“The chimes begin again … spaced and peaceful and serene, with that quality of autumn always in bells.” William Faulkner
The chimes are swinging on our back porch, ringing in the breezes of autumn, reminding me it is the season to let go, and reach out.
I love the fall. It is the season of my soul, when the slanting sun makes rich patterns of shadow in our yard, and in me.
I wake these mornings to see the last leaves fallen overnight from the pecan tree. A quiet circle of brown and green settles on the grass, like a wreath of memory for the fertile months past.
Why is it that autumn touches me so deeply? It may be in part because I am autumn child, October born. Autumn touches me also with nostalgia for the color and scents I remember from childhood. My boyhood Canadian town was dubbed the “Maple City.” In the fall the street we lived on was like a tunnel covered with a canopy of blazing maples. Like an impressionistic painter, autumn turned that small, ordinary market town, set in flat brown sugar beet farmlands, into a place of glory.
In some deep archetypal way the slanting autumn sun and shadows, rich and melting, slide sideways into the hollows of my soul, the part that feels both beauty and pain so deeply – not one without the other, but both together, as fullness and loss, death and hope – walking side by side.
The writer Parker Palmer describes autumn as a season both of exhilarating beauty, and deepening melancholy, as days become shorter and trees shed their glory. He writes that the “hopeful notion that living is hidden within dying is surely enhanced by the visual glories of autumn. What artist would ever have painted a season of dying with such a vivid palette if nature had not done it first? How shall we understand autumn’s testimony that death and elegance go hand in hand?”
It is surely a biblical reality. “The summer is over, the harvest past, and we are not saved” is the prophet Jeremiah’s dirge. That is the sad note of lostness and losing. But from Jesus, our dying and risen Lord, comes this joyful promise: “Unless a grain of wheat falls into the earth and dies, it remains just a single grain; but if it dies, it bears much fruit.”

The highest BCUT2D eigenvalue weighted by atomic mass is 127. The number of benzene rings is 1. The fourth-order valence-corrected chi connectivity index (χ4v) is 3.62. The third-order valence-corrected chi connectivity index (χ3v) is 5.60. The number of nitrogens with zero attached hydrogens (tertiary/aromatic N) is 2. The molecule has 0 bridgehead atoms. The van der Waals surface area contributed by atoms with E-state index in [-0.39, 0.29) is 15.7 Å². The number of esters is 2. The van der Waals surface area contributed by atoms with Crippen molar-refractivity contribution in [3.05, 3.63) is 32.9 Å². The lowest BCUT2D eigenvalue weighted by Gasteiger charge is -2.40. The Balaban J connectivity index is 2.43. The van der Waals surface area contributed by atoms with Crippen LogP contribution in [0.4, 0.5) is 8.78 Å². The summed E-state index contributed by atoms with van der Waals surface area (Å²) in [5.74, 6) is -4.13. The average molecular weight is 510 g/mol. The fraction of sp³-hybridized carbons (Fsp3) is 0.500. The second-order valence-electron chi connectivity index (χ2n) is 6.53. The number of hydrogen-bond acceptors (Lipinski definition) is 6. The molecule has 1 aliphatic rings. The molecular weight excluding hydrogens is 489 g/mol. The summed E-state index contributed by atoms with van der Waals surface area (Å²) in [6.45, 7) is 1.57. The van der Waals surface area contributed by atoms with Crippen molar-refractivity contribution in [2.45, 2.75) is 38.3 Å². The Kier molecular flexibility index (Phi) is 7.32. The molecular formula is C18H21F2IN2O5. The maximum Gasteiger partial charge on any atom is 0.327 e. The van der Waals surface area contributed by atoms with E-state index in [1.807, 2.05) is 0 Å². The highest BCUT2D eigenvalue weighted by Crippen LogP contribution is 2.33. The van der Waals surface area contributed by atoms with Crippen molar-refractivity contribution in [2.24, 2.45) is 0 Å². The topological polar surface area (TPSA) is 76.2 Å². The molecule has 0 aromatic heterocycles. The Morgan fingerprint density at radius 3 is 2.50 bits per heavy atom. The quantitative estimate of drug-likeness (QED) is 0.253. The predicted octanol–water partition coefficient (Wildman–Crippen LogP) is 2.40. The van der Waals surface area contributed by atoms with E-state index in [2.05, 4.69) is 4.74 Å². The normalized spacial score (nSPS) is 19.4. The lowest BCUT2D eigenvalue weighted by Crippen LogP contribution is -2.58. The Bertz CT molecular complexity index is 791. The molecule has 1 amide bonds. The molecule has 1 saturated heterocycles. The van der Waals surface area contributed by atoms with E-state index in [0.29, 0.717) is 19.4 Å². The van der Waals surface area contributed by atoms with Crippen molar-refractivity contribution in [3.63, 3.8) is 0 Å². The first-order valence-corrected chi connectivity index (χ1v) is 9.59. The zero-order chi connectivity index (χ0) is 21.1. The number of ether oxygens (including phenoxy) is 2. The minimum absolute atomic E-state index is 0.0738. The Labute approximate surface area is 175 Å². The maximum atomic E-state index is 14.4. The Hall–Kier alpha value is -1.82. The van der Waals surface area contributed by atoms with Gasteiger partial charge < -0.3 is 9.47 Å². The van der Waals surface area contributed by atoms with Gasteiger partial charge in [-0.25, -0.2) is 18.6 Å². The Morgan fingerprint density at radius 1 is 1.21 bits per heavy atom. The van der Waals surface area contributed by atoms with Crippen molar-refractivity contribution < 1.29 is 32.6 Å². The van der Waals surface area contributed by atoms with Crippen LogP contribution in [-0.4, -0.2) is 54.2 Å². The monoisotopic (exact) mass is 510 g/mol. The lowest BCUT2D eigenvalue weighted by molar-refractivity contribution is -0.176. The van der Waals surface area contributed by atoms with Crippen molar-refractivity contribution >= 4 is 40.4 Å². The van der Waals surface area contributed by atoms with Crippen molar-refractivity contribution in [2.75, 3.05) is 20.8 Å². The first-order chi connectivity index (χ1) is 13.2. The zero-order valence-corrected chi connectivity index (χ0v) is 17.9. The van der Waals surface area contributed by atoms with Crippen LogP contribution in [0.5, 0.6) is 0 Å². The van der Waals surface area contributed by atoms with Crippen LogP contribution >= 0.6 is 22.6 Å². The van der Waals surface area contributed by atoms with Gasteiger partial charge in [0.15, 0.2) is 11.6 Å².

Letting go of attachments is always hard. But my own experience, over and over, is that beyond loss, however painful, God has had another chapter to write in our lives.
Early this fall we came to a painful decision. In our back yard a large double-trunked elm tree has stood for 20-plus years against a school wall, providing shade and comfort. I painted a watercolor of that tree which hangs in our kitchen. But with the years it had grown old, fragile, cracked, and in danger of falling. So we arranged to have it removed.
That was a hard day. It was like having an old friend cut down and carried away one limb at a time. I grieved its loss, and could hardly look at the empty space left behind.
But the very next day I saw something new. Just beyond the wall was another tree, beautifully shaped, limbs curving upwards to the sky. I had not been able to see it because it was hidden by the large old elm. It was not a replacement, but a gracious surprise!
So I find my soul coming to rest in the goodness of the Gardener of all seasons. In his timing, autumn is not just the tail-end of summer, nor a segue to winter, but a season in its own right, of sun and shadow, of loss and fruit, of soul rest in the God who has been good, and will be all the years long.
Leighton Ford of Charlotte is a Presbyterian minister known internationally as preacher, writer and mentor.